Washington Tech Calendar
New items are highlighted in red.
Monday, October 9

Columbus Day.

The House will not meet. It may return from it elections recess on Monday, November 13, 2006. The adjournment resolution, HConRes 483, provides for returning on Thursday, November 9, at 2:00 PM.

The Senate will not meet. See, HConRes 483.

The Federal Communications Commission (FCC) and other federal offices will be closed. See, Office of Personnel Management's (OPM) list of federal holidays.

Tuesday, October 10

10:00 AM. The Supreme Court will hear oral argument in Global Crossing v. Metrophones, Sup. Ct. No. 05-705, a case regarding whether 47 U.S.C. § 201(b) creates a private right of action for a provider of payphone services to sue a long distance carrier for alleged violations of the FCC's regulations concerning compensation for coinless payphone calls.

11:45 AM. Stuart Levey, the Department of the Treasury's Under Secretary for Terrorism and Financial Intelligence, will give a luncheon speech at the 2006 ABA/ABA Money Laundering Enforcement Conference. Location: Marriott Wardman Park Hotel, 2660 Woodley Road, NW.

12:15 - 2:00 PM. The Federal Communications Bar Association's (FCBA) Mass Media Practice Committee will host a brown bag lunch. The topic will be the "Digital Television Transition". The speaker will be Meredith Baker, Senior Advisor at the National Telecommunications and Information Administration (NTIA). For more information contact Erin Dozier at edozier at sheppardmullin dot com or 202-772-5312. Location: Fleischman and Walsh, Suite 600, 1919 Pennsylvania Ave., NW.

1:30 - 4:30 PM. The Department of Homeland Security's (DHS) National Infrastructure Advisory Council (NIAC) will hold a meeting. The agenda includes an item titled "Convergence of Physical and Cyber Technologies and Related Security Management Challenges". The speakers will include John Chambers (P/CEO of Cisco Systems), George Conrades (Executive Chairman of Akamai Technologies), and Gregory Peters (former P/CEO of Internap Network Services). The NIAC also accepts written public comments. See, notice in the Federal Register, September 27, 2006, Vol. 71, No. 187, at Pages 56541-56542. Location: National Press Club, 529 14th Street, NW.

Deadline to submit reply comments to the Federal Communications Commission (FCC) in response to its Notice of Proposed Rulemaking [22 pages in PDF] in a new proceeding titled "In the Matter of Amendment of Section 90.20(e)(6) of the Commission's Rules". This is a reaction to Lojack's petition for rulemaking relating to the use of spectrum for stolen vehicle recovery systems (SVRS). The FCC proposes to revise section 90.20(e)(6) of its rules "to permit increased mobile output power, to permit digital emissions in addition to the analog emissions currently authorized by the Rules, and to relax the limitations on duty cycles", among other things. The FCC adopted this item on July 19, 2006, and released it on July 24, 2006. It is FCC 06-107, in WT Docket No. 06-142. See, notice in the Federal Register, August 23, 2006, Vol. 71, No. 163, at Pages 49401-49405.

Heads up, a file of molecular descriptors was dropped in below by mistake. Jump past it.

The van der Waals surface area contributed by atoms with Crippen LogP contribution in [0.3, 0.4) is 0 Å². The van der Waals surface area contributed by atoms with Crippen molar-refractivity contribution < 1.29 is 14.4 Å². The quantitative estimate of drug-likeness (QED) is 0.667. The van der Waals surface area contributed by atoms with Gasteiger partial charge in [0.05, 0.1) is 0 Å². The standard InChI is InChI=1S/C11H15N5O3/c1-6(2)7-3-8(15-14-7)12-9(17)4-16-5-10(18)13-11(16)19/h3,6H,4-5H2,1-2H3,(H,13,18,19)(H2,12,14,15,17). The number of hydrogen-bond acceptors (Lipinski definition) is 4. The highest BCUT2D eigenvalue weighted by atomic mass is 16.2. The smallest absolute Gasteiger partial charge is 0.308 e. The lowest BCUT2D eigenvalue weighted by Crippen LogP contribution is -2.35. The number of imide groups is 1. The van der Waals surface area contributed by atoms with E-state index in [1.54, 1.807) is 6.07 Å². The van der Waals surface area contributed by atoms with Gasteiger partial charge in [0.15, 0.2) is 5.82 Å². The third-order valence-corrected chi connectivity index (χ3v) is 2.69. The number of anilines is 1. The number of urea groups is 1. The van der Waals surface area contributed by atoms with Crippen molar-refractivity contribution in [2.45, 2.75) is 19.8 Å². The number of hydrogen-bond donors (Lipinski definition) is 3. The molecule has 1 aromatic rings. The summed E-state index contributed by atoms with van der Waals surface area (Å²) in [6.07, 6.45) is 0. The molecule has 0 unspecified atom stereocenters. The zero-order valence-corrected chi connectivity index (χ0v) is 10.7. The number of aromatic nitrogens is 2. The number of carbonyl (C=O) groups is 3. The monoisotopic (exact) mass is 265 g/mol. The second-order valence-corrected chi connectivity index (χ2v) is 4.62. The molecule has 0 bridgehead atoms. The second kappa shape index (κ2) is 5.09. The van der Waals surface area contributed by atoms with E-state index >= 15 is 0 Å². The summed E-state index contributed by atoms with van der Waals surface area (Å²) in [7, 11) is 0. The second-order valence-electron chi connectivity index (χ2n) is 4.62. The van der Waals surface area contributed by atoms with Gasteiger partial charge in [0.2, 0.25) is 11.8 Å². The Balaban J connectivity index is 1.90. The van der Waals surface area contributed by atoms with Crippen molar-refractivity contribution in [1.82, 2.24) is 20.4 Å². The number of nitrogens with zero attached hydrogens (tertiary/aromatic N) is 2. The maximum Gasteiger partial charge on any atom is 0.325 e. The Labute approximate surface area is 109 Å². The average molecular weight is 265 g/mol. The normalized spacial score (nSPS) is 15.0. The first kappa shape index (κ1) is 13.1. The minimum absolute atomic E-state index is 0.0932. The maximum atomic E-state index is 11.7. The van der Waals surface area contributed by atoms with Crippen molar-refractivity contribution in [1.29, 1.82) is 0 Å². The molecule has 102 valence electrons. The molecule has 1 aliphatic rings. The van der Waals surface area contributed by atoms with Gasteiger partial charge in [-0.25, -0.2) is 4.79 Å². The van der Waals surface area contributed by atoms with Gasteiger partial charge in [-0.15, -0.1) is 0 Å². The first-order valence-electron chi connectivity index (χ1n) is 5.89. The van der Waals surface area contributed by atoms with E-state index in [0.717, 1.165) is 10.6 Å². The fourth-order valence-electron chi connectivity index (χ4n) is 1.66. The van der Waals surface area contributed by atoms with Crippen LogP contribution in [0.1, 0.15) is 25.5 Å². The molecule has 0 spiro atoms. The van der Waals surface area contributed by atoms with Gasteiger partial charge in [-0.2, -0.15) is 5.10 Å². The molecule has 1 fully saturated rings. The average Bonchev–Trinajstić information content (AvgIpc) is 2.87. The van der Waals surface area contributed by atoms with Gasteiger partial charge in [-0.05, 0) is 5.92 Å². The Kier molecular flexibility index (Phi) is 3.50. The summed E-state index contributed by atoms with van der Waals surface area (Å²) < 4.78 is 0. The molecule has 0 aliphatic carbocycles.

Deadline to submit initial comments to the Federal Communications Commission's (FCC) Federal-State Joint Board on Universal Service in response to the FCC's public notice [PDF] requesting comments regarding the use of reverse auctions to determine high cost universal service funding to eligible telecommunications carriers. This proceeding is WC Docket No. 05-337 and CC Docket No. 96-45. See, notice in the Federal Register, August 25, 2006, Vol. 71, No. 165, at Pages 50420-50421.

Wednesday, October 11

6:00 - 8:00 PM. The Federal Communications Bar Association (FCBA) will host a continuing legal education (CLE) seminar titled "FCC's Media Ownership Rules". Registrations and cancellations are due by 5:00 PM on October 9. The price to attend ranges from $50 to $125. See, registration form [PDF]. Location: Dow Lohnes, Suite 800, 1200 New Hampshire Ave., NW.

Thursday, October 12

9:00 AM. The Department of Commerce's (DOC) Bureau of Industry and Security's (BIS) Deemed Export Advisory Committee (DEAC) will meet. See, notice in the Federal Register, September 22, 2006, Vol. 71, No. 184, at Pages 55429. Location: main lobby of the DOC's Hoover Building, 14th Street between Constitution and Pennsylvania Avenues, NW.

9:30 AM. The Federal Communications Commission (FCC) will hold a meeting. The event will be webcast by the FCC. Location: FCC, 445 12th Street, SW, Room TW-C05 (Commission Meeting Room).

9:30 AM. The U.S. Court of Appeals (DCCir) will hear oral argument in BellSouth Telecommunications v. FCC, App. Ct. No. 05-1032. The case pertains to whether BellSouth discriminated in favor of its long distance subsidiary in violation of 47 U.S.C. § 272. However, the precise nature of either the facts or issues in this proceeding is not public information. See for example, heavily redacted brief [81 pages in PDF] of the Federal Communications Commission (FCC). Judges Tatel, Kavanaugh and Williams will preside. Location: Courtroom 20, 333 Constitution Ave., NW.

12:30 - 1:45 PM. The Federal Communications Bar Association's (FCBA) Transactional Practice Committee will host a brown bag lunch. The FCBA states that the topic will be the "forms of financing available to communications companies -- angel, VC, mezzanine, private equity, traditional loans, public offerings". The speakers will include Tara Giunta (Paul Hastings Janofsky & Walker) and Rebecca Arbogast (Stifel Nicolaus). RSVP to Christine Crowe at ccrowe at wbklaw dot com or 202-383-3334. Location: Paul Hastings, 875 15th St.,  NW.

2:00 - 3:00 PM. The President's National Security Telecommunications Advisory Committee (NSTAC) will hold a partially closed meeting by teleconference. The open portion of the meeting will pertain to the Emergency Communications and Interoperability Task Force (ECITF). The closed portion of the meeting will include a discussion of, and vote on, the Global Infrastructure Resiliency (GIR) Report. See, notice in the Federal Register, October 2, 2006, Vol. 71, No. 190, at Page 57991.